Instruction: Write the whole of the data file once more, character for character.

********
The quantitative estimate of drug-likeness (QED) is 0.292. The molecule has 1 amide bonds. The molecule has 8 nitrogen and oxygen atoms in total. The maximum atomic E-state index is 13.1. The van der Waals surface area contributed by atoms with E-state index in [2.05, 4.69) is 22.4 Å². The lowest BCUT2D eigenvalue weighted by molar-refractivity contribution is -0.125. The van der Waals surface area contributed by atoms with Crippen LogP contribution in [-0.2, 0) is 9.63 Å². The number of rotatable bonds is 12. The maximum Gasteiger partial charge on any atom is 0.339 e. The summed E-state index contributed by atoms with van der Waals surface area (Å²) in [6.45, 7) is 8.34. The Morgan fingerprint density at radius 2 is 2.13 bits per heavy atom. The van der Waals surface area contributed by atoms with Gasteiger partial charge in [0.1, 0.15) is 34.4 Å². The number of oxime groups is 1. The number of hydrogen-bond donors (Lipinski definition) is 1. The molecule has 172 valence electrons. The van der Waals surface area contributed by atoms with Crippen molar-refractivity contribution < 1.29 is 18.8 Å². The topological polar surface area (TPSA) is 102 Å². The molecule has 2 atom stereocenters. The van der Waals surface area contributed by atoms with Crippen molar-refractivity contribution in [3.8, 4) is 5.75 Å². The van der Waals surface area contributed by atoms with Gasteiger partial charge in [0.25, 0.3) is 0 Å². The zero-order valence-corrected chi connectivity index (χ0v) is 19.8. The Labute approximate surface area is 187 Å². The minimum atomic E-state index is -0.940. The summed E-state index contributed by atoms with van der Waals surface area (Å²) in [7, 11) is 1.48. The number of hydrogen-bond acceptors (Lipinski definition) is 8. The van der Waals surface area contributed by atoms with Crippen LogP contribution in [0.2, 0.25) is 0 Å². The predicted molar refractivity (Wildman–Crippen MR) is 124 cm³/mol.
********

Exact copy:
The quantitative estimate of drug-likeness (QED) is 0.292. The molecule has 1 amide bonds. The molecule has 8 nitrogen and oxygen atoms in total. The maximum atomic E-state index is 13.1. The van der Waals surface area contributed by atoms with E-state index in [2.05, 4.69) is 22.4 Å². The lowest BCUT2D eigenvalue weighted by molar-refractivity contribution is -0.125. The van der Waals surface area contributed by atoms with Crippen LogP contribution in [-0.2, 0) is 9.63 Å². The number of rotatable bonds is 12. The maximum Gasteiger partial charge on any atom is 0.339 e. The summed E-state index contributed by atoms with van der Waals surface area (Å²) in [6.45, 7) is 8.34. The Morgan fingerprint density at radius 2 is 2.13 bits per heavy atom. The van der Waals surface area contributed by atoms with Gasteiger partial charge in [0.1, 0.15) is 34.4 Å². The number of oxime groups is 1. The number of hydrogen-bond donors (Lipinski definition) is 1. The molecule has 172 valence electrons. The van der Waals surface area contributed by atoms with Crippen molar-refractivity contribution < 1.29 is 18.8 Å². The topological polar surface area (TPSA) is 102 Å². The molecule has 2 atom stereocenters. The van der Waals surface area contributed by atoms with Crippen molar-refractivity contribution in [3.8, 4) is 5.75 Å². The van der Waals surface area contributed by atoms with Gasteiger partial charge in [0.25, 0.3) is 0 Å². The zero-order valence-corrected chi connectivity index (χ0v) is 19.8. The Labute approximate surface area is 187 Å². The minimum atomic E-state index is -0.940. The summed E-state index contributed by atoms with van der Waals surface area (Å²) in [7, 11) is 1.48. The number of hydrogen-bond acceptors (Lipinski definition) is 8. The van der Waals surface area contributed by atoms with Crippen LogP contribution in [0.2, 0.25) is 0 Å². The predicted molar refractivity (Wildman–Crippen MR) is 124 cm³/mol.